What material is used for piping?
Piping is usually manufactured from aluminum, although stainless steel and copper alloys are used in some services. All three materials remain ductile at cryogenic temperatures. Carbon steel is not used because it becomes brittle and may fail at temperatures below –29°C.
Why does a cold box require flexibility? How is the flexibility provided?
Equipment in a cold box shrinks when in operation. For example, the height of a 60-meter (197-ft) high distillation column may shrink by approximately 230 mm (9 in) when cooled to operating temperature. All the piping attached to the equipment must accommodate this shrinkage. Flexibility is provided by a series of turns in the piping, usually by a sequence of vertical and horizontal sections.
Supporting Cold Box Pipes
The long lengths of piping in a cold box require support at regular intervals. Various types of support are used which either provide a fixed anchor or allow controlled movement.
- Horizontal runs of large pipes may have spring-assisted supports to allow controlled movement.
- Vertical pipe supports may allow sliding movement.
What safeguard follows to minimize leaks inside the cold boxes
Once equipment and piping have been insulated, access for any repairs becomes extremely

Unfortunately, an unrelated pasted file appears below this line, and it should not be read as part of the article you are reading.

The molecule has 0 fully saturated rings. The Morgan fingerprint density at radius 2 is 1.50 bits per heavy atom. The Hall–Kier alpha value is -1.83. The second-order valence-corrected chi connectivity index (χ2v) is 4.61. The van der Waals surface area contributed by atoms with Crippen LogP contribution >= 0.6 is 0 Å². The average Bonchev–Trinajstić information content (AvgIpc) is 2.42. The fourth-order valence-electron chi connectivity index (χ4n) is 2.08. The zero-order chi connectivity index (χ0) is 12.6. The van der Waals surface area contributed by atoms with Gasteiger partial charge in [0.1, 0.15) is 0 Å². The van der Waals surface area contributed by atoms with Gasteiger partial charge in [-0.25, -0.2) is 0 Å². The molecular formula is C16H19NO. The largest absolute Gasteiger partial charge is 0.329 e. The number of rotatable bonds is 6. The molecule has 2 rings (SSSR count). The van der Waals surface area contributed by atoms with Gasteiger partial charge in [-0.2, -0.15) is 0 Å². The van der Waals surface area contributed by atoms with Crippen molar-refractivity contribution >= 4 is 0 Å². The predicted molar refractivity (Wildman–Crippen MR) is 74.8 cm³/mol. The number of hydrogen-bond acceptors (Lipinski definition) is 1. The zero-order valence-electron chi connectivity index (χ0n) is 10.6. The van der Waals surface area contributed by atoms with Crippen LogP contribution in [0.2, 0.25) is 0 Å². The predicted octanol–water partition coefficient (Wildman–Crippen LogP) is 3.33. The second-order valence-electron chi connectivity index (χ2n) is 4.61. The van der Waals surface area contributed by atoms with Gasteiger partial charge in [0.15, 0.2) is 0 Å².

expensive. To minimize piping leaks, all piping joints in the perlite region of a box are welded. Special transitions are required for any unavoidable transition joints between incompatible metals (for example, aluminum to stainless steel). Where it becomes absolutely necessary to use flanges connections, these are placed in a separate internal box which is insulated with slag wool. This allows access without having to remove perlite from the larger cold box.
How does Cold Box Accommodate Shrinkage?
Shrinkage of vessels and piping in operation causes movement of piping and valves relative to the cold box surface. The amount of movement increases with box elevation. This movement is accommodated by a flexible rubber boot placed between the box face and the valve stem.
Valves in Cryogenic Service
Valves used in cryogenic service have the same functions and duties as in any other process service but have some additional requirements for operation at low temperatures. Special requirements related to materials of construction and installation.
The valve body is contained within the cold box, with the stem extending through the box wall. Both stem and bonnet are usually manufactured from type 304 or 316 stainless steel, which has the necessary strength coupled with low thermal conductivity. The bonnet is an integral part of the valve body, with the stem seal located at the warm end of the extension external to the cold box
The type of cryogenic valve used is determined by service needs such as range of control, and allowable leakage when closed but may also be limited by practical issues such as weight and availability.
- Cryogenic globe valves are typically used to a diameter of 150 to 200 mm (6 to 8 inches).
- Butterfly valves are used for larger services.
More details about cryogenic valves are already covered in the following article: What is a Cryogenic Valve? Features and Applications of Cryogenic Valves